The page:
• Legal – as far as is known, no conflict exists between the eRules and eCommerce laws. It should be noted that when there is a mandatory requirement under local electronic commerce law for a higher degree of authenticity than would be required under the eRules, local electronic commerce law may impose additional requirements on an electronic presentation. UNCITRAL Model Laws, including the Model Law on Electronic Transferable Records (MLETR), create no problems with respect to the eRules. The definitions within the eRules are modelled on those in the MLETR.  
  • Customer Agreements – it is important that a review of customer agreements be undertaken in order to ensure that issues such as formats for electronic documents, authentication, and electronic signature requirements are covered.
  • Risk Management – review handling guidelines in order to account for changes in processing practices for eUCP credits and eURC collection instructions, as well as any additional risks deemed relevant to transaction processing.  Banks need to undertake a thorough analysis of the impact on operational risk related to the presentation of electronic records and create new procedures and risk guidelines for these practices.
  • Customer Relationship – consider a specific strategy for approaching customers as to their interest and preparedness for the eRules. Moving towards a digital environment will result in cost and efficiency savings on all sides, whilst also introducing a competitive advantage

Guidance on eUCP and eURC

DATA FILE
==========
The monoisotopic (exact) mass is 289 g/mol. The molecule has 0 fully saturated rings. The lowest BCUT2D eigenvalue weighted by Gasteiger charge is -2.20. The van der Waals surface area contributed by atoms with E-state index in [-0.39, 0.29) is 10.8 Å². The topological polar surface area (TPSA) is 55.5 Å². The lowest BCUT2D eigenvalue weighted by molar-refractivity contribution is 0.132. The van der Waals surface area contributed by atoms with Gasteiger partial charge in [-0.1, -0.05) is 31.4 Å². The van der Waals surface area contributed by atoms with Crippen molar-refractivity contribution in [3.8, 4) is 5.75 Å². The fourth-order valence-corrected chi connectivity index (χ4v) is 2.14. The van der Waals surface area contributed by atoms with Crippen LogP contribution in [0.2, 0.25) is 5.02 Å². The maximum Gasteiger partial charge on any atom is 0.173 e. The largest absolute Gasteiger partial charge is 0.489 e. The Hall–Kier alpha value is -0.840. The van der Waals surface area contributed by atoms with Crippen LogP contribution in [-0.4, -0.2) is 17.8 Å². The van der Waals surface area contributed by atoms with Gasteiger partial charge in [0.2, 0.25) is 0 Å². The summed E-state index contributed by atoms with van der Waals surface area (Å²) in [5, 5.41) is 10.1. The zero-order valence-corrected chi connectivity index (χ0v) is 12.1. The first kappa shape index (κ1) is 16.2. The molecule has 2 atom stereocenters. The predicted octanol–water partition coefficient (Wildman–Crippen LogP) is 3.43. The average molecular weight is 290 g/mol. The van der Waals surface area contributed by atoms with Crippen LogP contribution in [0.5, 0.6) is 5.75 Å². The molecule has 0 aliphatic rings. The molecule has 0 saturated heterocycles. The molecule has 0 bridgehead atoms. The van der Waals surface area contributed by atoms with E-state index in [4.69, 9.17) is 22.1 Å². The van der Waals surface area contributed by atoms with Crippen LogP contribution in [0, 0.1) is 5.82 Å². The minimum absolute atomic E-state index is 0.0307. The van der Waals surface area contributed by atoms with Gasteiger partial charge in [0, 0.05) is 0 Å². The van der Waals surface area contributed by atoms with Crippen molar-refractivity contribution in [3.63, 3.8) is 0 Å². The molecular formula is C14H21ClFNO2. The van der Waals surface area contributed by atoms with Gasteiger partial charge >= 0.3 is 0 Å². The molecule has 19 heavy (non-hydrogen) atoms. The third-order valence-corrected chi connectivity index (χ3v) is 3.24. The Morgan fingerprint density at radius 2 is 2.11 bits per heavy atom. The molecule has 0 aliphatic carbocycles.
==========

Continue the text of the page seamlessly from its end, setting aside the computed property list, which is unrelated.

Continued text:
The ICC has made the full text of both the eUCP and the eURC available online, together with an article-by-article analysis of both sets of rules. This guidance provides an in-depth explanation for each rule, as well as the preparation and drafting process. Learn more here.

Pursuant to feedback received at the October 2019 Banking Commission meeting in Paris, the ICC published further handling guidance in respect of the utilisation of the eRules.  Learn more here.

An additional guidance paper was released on 7 April 2020 which provided technical guidance to the market on issues of force majeure, elements to consider in modifying ICC rules for specific trade finance instruments, and common scenarios experiences in the delivery of documents during the public health measures undertaken in response to COVID-19. Within the above paper, it was confirmed that the ICC would continue to promote the broader use of the eUCP Version 2.0. It further clarified that for existing credits subject to UCP 600, if all parties intend to change from paper documents to electronic records, they may do so by agreeing an amendment of the credit from UCP 600 to eUCP Version 2.0. Scanned documents will fall within the definition of an ‘electronic record’ in eUCP Version 2.0 but would need to meet the requirements for authentication as mentioned in eUCP sub-article e6.

On 23 April 2020, ICC issued a collection of rapid response measures by trade finance banks to keep trade finance and trade flowing in the face of COVID-19. This paper highlighted that, among other common adjustments to workflows during the pandemic, the adoption of eUCP Version 2.0 and eURC Version 1.0 as operating models had been growing. Organisations have been configuring internal processes for greater use of these rules. The fact that both sets of rules covered digital formats was seen to be of great advantage.

And, most recently, an in-depth Users Guide was made available for download free of charge, which you can download here.